Six-and-a-half weeks later, Split was released. You probably know the rest.

    Mr Glass, the Horde, and the Overseer

    …but in case you don’t: Split was a stealth sequel to Unbreakable, only revealed in its very last scene when Bruce Willis suddenly appeared and name-checked Samuel L. Jackson’s character. I say “only” revealed — I found out on Twitter, the first day after the film went on general release. Damn you, internet! But anyway, the point is: suddenly the hope was back alive. And it was confirmed to be so shortly afterwards, when Shyamalan announced that a sequel to Unbreakable and Split had been officially greenlit.

    Now, I’ve devoted a massive chunk of this review to that history lesson for one reason: to make it clear just how much I was anticipating this movie. I’m certainly not alone in that; but if you’re not someone who saw Unbreakable almost two decades ago and have been hoping for a sequel ever since, I hope the last few paragraphs gave you some perspective of how those of us who did feel about Glass finally being here. This is my most anticipated superhero movie in a year that also includes an Avengers that will tackle the fallout from a humungous cliffhanger, a new X-Men (a series I also love), a new Spider-Man (which I think looks great), and more (the most superhero movies in one year ever, apparently). So, for some of us, this has a lot of expectation to live up to.

    And I think expectations — whether they come from the previous films, the trailers, critics’ reviews, or what have you — are going to have a big effect on people’s reaction to Glass. Expecting a Marvel-style superhero throw-down? It was never going to be that, you fool. Don’t like movies where most confrontations come through dialogue? Okay, but did you actually watch Unbreakable and Split? (Those are both criticisms I feel I’ve seen in other reviews I’ve read.) Want to see Bruce Willis and Samuel L. Jackson face off again in a film that’s fundamentally Unbreakable 2? That’s not an unreasonable hope, but Glass is as much a sequel to Split as it is to Unbreakable, perhaps even more so. Certainly in tone, Glass has more in common with the slightly-pulpy, almost-B-movie style of Split than it does with the quiet, characterful mode Unbreakable operated in. That first film was a Drama, all about believable people coping with their personal issues, whereas the two follow-ups are much more genre movies. That said, they’re still genre movies that have been filtered through the unique mindset of this particular writer-director — don’t expect a great deal of easy satisfaction here.

    Confounded?

    Do expect twists. Of course there are twists — it’s a Shyamalan movie! Indeed, it’s almost the most Shyamalany of Shyamalan movies, because Glass has more than one surprise reveal to pull out during its final stretch. Some are almost obvious, especially if you’re aware of fan theories from the previous films. Some are entertaining, the kind of rug-pulls you’d expect in the last act of a movie whose villain is a genius. Some are… more startling. Some people will appreciate the boldness; others will feel it undermines what came before, or what they wanted to see here. I don’t think anything is an outright “that doesn’t make sense” betrayal of the world Shyamalan has created in this trilogy, but some people will be displeased about the directions he chooses to go.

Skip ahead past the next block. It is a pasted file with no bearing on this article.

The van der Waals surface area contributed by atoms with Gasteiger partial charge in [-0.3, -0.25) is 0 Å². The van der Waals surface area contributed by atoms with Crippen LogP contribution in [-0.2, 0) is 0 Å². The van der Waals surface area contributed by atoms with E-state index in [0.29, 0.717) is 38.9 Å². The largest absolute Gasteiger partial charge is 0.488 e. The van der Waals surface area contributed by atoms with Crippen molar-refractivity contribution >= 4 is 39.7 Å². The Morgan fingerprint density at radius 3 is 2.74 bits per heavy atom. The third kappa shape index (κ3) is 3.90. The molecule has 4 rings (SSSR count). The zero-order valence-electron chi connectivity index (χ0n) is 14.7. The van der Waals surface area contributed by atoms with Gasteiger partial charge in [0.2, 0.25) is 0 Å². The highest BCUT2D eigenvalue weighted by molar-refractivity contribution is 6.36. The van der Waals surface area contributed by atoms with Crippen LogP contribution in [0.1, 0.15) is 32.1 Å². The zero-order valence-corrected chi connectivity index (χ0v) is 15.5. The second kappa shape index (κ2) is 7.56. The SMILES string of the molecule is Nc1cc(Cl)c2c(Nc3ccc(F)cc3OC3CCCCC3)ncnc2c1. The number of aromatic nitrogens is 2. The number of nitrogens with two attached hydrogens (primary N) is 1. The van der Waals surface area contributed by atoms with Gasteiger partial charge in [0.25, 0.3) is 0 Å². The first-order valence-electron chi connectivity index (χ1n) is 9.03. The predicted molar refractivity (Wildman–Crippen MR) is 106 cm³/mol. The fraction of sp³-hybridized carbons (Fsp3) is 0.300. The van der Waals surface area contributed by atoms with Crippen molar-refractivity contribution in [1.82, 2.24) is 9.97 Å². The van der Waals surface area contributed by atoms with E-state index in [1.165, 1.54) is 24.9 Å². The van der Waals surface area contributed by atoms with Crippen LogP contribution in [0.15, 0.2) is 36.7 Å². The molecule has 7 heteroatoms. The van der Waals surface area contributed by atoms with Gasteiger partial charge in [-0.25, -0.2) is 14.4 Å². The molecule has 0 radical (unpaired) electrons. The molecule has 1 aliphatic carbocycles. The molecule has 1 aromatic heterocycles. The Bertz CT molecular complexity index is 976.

Talking of which, one of the big complaints I’ve read (and, fair warning, kinda-spoilers follow for the rest of this paragraph) is that the middle of the film wastes time trying to convince us these characters’ powers aren’t real, when we’ve already seen that they are. I think that’s a somewhat unfair criticism; one that comes from not properly investing in what we’re watching. Dr Staple is trying to convince the characters of reality, that they can’t have powers; and, as I saw it, the point of those scenes is to make us doubt it too. Yes, we’ve seen them do extraordinary things, but as Dr Staple lays out, can those things not just be explained by science and/or personal delusion? They’ve shown special skills, but are they really superhuman abilities? Several characters are swayed by her argument… so was I, to a point… except then I remembered the critics who’d said this was “a waste of time”, and therefore I guessed Shyamalan couldn’t be building to a reveal that these characters didn’t have powers after all, because if he were then it wouldn’t be a waste of time. So thanks for that, whichever Negative Nelly’s review I read that spoiled it.

    Is Dr Staple stable?

    As Dr Staple, Sarah Paulson is the main new addition to the cast for this finale. Her character’s a bit of a blank slate — we don’t really get to know her, why she’s doing this job, why she believes their powers can’t be real (other than the sheer implausibility of it, anyway). She exists to challenge the leads and their beliefs, not really to be a character herself. Or is that blankness just a facade, and that’s its point? I’ll say no more both out of an awareness of spoilers and because I’m not sure myself. It’ll be interesting to rewatch the film and see what, if anything, else presents itself about her on a closer rewatch.